Saw this article today on the BBC. Very interesting. One criticism I have is that there is an assumption that on planets where the conditions would allow complex, intelligent life to develop, such life-forms would appear. I don’t think this is necessarily the case, though I’m not denying that it could be. However, put in more moderate terms, this article suggests that there are at least 361 other planets in our galaxy alone that could possibly support an intelligent life-form such as ours.
I am still trying to think about the theological ramifications of this possibility. I don’t think there is necessarily a direct challenge to Christianity here, but I do think that this dramatically alters how Christians often do apologetics.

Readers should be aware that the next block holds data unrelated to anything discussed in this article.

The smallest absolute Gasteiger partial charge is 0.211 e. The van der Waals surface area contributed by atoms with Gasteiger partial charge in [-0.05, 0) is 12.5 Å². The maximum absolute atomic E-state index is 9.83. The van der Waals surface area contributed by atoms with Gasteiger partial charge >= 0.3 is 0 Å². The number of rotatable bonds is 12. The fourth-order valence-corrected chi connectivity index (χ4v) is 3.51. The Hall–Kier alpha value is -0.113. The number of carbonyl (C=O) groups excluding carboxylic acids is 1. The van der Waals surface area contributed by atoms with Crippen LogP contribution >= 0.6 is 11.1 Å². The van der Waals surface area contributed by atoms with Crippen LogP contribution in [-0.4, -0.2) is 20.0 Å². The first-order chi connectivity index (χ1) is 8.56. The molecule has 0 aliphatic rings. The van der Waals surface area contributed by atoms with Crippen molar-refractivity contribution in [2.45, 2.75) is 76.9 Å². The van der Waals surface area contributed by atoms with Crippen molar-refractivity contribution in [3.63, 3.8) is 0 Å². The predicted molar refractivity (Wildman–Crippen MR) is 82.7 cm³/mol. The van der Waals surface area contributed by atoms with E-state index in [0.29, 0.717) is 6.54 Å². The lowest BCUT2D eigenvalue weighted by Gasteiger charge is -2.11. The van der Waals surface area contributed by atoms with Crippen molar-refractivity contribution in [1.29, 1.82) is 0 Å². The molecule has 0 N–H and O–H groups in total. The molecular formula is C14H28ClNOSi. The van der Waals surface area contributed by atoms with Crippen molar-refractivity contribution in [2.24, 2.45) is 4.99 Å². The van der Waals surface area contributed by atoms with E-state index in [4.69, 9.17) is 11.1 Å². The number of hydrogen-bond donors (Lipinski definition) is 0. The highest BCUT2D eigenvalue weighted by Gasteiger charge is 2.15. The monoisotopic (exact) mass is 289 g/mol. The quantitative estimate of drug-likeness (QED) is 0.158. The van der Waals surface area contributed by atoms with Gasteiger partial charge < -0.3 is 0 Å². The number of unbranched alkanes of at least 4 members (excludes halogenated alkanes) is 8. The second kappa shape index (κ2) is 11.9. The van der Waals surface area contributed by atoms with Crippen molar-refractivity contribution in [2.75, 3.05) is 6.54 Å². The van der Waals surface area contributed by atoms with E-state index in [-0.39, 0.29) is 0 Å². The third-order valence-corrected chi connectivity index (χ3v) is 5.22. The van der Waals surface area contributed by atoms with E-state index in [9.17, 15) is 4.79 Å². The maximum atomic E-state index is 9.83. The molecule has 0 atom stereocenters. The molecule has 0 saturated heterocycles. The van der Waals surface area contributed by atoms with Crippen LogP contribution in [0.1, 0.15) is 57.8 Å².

One of the major arguments presented in defense of Christianity (or more generally, of Theism) is called the Fine-Tuning Argument. Basically, it says that the conditions necessary for life, especially intelligent life, to form are very specific and that the universe could not possibly have produced such conditions randomly. Very frequently, this is done in terms of describing the conditions that allow our planet specifically to support such life. The assumption seems to be that we are unique. This research completely shatters that assumption, demonstrating a serious problem for many apologetic arguments: they are subject to being rendered irrelevant by new scientific discoveries. Christianity needs a different kind of apologetic argument.